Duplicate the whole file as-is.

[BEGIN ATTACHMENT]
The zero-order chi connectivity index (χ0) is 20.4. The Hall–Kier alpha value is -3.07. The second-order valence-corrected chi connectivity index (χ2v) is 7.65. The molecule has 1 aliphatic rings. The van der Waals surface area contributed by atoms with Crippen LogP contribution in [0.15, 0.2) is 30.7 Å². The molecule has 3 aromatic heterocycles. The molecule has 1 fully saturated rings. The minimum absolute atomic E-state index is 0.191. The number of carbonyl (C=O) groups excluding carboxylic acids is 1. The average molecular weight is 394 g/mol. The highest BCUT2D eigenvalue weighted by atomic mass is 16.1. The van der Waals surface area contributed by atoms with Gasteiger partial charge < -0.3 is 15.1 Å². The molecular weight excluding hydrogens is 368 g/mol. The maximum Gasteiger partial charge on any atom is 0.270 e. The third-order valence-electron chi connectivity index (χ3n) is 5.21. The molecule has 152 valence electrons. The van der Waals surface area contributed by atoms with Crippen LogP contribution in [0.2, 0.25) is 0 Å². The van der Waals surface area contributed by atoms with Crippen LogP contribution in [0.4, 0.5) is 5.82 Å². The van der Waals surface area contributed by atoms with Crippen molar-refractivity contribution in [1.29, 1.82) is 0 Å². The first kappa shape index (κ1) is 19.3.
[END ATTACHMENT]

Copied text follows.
The zero-order chi connectivity index (χ0) is 20.4. The Hall–Kier alpha value is -3.07. The second-order valence-corrected chi connectivity index (χ2v) is 7.65. The molecule has 1 aliphatic rings. The van der Waals surface area contributed by atoms with Crippen LogP contribution in [0.15, 0.2) is 30.7 Å². The molecule has 3 aromatic heterocycles. The molecule has 1 fully saturated rings. The minimum absolute atomic E-state index is 0.191. The number of carbonyl (C=O) groups excluding carboxylic acids is 1. The average molecular weight is 394 g/mol. The highest BCUT2D eigenvalue weighted by atomic mass is 16.1. The van der Waals surface area contributed by atoms with Gasteiger partial charge < -0.3 is 15.1 Å². The molecular weight excluding hydrogens is 368 g/mol. The maximum Gasteiger partial charge on any atom is 0.270 e. The third-order valence-electron chi connectivity index (χ3n) is 5.21. The molecule has 152 valence electrons. The van der Waals surface area contributed by atoms with Crippen LogP contribution in [0.2, 0.25) is 0 Å². The van der Waals surface area contributed by atoms with Crippen LogP contribution in [0.4, 0.5) is 5.82 Å². The van der Waals surface area contributed by atoms with Crippen molar-refractivity contribution in [1.29, 1.82) is 0 Å². The first kappa shape index (κ1) is 19.3.